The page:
07 Coon-Yellow (07060001)+, Upper Iowa (07060002)+, Grant-Little Maquoketa (07060003)+, Turkey (07060004)+, Upper Wapsipinicon (07080102)+, Flint-Henderson (07080104)+*, Skunk (07080107)+, Shell Rock (07080202)+, Middle Cedar (07080205)+, Pecatonica (07090003)+, Lower Rock (07090005)+*, Middle Des Moines (07100004)+, North Raccoon (07100006)+, Bear-Wyaconda (07110001)+, The Sny (07110004)+, North Fork Salt (07110005)+*, Peruque-Piasa (07110009)+*, Kankakee (07120001)+, Iroquois (07120002)+, Chicago (07120003)+, Mackinaw (07130004)+, Upper Sangamon (07130006)+, South Fork Sangamon (07130007)+, Lower Illinois (07130011)+*, Macoupin (07130012)+, Meramec (07140102)+, Bourbeuse (07140103)+, Big (07140104)+, Upper Mississippi-Cape Girardeau (07140105)+, Whitewater (07140107)+, Middle Kaskaskia (07140202)+
08 Wolf (08010210)+*, Upper St. Francis (08020202)+, Little River Ditches (08020204)+*
10 Upper James (10160003)+*, Middle Big Sioux Coteau (10170201)+*, Lower Marais Des Cygnes (10290102)+, Harry S. Missouri (10290105)+, Sac (10290106)+, Pomme De Terre (10290107)+*, South Grand (10290108)+, Lake of the Ozarks (10290109)+, Niangua (10290110)+, Lower Osage (10290111)+, Upper Gasconade (10290201)+, Big Piney (10290202)+, Lower Gasconade (10290203)+, Lower Missouri-Crooked (10300101)+*, Lower Missouri-Moreau (10300102)+, Lower Missouri (10300200)+
11 Beaver Reservoir (11010001)+, James (11010002)+, Bull Shoals Lake (11010003)+, North Fork White (11010006)+, Upper Black (11010007)+, Current (11010008)+, Eleven Point (11010011)+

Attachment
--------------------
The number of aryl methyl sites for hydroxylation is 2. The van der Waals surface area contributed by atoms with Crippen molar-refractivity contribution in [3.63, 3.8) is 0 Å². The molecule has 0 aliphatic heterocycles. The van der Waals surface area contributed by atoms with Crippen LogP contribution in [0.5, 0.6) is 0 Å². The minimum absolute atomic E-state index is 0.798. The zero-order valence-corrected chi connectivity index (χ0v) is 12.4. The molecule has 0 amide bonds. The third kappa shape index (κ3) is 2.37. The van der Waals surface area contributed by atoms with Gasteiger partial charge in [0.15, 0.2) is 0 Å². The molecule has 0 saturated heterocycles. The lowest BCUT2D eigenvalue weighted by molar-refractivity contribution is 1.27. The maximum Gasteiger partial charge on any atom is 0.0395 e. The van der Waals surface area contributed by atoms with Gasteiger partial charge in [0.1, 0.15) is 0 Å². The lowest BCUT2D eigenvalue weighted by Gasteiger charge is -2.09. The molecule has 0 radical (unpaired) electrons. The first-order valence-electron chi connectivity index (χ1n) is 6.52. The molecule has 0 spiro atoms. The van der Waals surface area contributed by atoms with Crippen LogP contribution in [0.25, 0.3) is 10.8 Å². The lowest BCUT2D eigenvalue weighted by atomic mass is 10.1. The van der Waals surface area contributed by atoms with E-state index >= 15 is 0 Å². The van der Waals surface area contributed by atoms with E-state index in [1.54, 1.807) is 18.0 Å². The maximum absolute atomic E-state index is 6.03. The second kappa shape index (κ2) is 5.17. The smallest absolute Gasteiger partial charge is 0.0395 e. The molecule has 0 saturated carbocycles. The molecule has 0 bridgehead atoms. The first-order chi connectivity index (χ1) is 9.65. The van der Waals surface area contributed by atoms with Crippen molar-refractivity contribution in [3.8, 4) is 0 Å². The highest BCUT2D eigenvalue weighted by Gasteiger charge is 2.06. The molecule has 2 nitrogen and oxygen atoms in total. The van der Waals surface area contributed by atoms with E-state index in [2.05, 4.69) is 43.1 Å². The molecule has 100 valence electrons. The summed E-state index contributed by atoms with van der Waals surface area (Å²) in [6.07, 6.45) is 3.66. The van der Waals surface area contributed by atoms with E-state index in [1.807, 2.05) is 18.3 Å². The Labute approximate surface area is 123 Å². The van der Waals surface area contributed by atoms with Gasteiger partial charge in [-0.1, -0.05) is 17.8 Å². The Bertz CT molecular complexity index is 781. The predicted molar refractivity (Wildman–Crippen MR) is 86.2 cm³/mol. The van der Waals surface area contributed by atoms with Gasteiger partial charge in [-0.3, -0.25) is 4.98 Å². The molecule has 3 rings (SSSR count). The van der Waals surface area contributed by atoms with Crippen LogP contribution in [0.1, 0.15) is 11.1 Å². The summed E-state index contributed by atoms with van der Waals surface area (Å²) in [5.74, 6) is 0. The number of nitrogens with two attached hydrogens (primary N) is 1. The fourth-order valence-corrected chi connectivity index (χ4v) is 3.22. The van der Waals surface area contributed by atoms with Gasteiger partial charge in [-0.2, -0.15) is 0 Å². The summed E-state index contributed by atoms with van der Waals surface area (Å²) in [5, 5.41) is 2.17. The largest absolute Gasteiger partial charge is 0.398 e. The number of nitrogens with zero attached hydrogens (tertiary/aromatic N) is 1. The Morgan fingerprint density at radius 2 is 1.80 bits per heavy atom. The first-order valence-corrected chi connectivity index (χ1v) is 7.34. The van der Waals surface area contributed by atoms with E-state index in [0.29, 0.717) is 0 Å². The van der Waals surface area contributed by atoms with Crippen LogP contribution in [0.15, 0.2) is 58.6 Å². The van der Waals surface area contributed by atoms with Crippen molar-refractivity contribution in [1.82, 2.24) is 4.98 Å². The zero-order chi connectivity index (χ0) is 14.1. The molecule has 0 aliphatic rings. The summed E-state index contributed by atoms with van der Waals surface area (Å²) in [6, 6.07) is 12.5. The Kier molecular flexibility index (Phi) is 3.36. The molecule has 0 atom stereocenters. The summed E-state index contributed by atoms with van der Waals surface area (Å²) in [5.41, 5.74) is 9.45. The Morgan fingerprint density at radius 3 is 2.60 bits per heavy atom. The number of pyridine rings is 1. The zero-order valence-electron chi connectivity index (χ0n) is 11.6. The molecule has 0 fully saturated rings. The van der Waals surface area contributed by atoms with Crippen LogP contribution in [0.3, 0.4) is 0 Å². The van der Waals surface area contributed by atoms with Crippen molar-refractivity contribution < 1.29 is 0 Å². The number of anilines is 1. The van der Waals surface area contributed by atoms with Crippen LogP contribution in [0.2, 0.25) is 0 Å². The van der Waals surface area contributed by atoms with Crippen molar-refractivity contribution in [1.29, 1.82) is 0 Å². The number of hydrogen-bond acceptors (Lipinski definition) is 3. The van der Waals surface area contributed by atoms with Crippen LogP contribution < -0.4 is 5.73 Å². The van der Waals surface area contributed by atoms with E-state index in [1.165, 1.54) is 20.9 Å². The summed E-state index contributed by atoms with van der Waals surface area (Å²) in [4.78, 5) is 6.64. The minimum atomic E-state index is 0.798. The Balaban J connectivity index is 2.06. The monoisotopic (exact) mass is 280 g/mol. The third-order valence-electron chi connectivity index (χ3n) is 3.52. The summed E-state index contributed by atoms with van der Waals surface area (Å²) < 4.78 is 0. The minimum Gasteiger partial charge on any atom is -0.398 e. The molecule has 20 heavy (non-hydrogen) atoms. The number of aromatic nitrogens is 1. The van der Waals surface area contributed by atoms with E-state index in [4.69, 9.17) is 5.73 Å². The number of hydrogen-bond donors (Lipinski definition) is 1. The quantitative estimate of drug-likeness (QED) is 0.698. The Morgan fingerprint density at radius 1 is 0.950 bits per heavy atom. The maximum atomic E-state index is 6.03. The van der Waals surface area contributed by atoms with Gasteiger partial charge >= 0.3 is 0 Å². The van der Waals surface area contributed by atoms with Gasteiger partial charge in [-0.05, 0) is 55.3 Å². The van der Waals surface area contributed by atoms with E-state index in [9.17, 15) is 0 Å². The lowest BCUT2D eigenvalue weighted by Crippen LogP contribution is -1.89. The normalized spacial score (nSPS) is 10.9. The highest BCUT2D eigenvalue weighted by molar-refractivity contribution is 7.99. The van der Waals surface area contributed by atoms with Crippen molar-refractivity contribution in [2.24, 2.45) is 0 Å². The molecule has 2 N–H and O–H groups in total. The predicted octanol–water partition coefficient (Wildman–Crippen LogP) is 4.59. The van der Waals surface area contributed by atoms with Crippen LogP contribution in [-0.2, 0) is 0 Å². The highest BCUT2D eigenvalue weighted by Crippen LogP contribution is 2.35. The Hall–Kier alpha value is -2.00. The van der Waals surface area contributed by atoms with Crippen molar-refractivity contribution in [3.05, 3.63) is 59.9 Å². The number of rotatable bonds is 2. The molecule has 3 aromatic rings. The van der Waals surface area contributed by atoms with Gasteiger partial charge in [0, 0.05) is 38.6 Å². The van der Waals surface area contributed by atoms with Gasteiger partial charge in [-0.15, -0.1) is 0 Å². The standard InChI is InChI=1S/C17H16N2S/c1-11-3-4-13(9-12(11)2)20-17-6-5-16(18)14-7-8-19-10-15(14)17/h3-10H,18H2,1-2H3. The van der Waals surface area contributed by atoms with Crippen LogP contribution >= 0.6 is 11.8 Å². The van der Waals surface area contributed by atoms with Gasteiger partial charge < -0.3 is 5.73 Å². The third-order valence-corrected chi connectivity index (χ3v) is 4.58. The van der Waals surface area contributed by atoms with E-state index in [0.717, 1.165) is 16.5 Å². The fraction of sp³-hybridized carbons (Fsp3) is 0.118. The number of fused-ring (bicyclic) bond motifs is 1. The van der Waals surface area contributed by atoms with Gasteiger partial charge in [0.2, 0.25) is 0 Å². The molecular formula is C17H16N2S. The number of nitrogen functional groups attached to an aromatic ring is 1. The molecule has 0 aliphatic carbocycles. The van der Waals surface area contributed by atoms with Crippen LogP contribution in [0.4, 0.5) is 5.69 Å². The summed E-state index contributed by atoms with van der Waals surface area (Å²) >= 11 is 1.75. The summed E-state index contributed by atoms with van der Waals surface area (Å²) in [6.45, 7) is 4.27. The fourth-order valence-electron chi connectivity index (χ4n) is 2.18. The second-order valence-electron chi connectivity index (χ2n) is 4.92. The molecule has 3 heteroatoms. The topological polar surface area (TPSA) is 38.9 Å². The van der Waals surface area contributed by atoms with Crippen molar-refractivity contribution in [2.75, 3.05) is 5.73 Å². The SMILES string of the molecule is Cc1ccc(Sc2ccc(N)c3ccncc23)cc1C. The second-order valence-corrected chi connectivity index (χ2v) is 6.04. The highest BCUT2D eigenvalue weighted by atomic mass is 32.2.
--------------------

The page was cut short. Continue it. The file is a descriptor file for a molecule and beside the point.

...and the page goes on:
+ Natural heritage record(s) exist for this watershed
* Extirpated/possibly extirpated
Ecology & Life History
Reproduction Comments: Lays clutch of about 20-200 eggs in spring or early summer. Eggs hatch in 5-9 weeks. Female may attend eggs until hatching. Attains sexual maturity in 4-6 years. Paedomorphic.
Non-Migrant: Y
Locally Migrant: Y
Long Distance Migrant: N
Mobility and Migration Comments: Upstream movements associated with spawning observed in late winter or early spring in West Virginia (Green and Pauley 1987).
Lacustrine Habitat(s): Deep water, Shallow water
Special Habitat Factors: Benthic
Habitat Comments: Permanent lakes, ponds, impoundments, streams, and rivers of all sorts. Bottom dweller. Often under rock, debris, bank overhang, etc., during daylight. May move into slack water shallows in late fall and early winter. Eggs are attached to undersides of objects in water. May move upstream to spawn (Green and Pauley 1987).
Adult Food Habits: Carnivore, Invertivore, Piscivore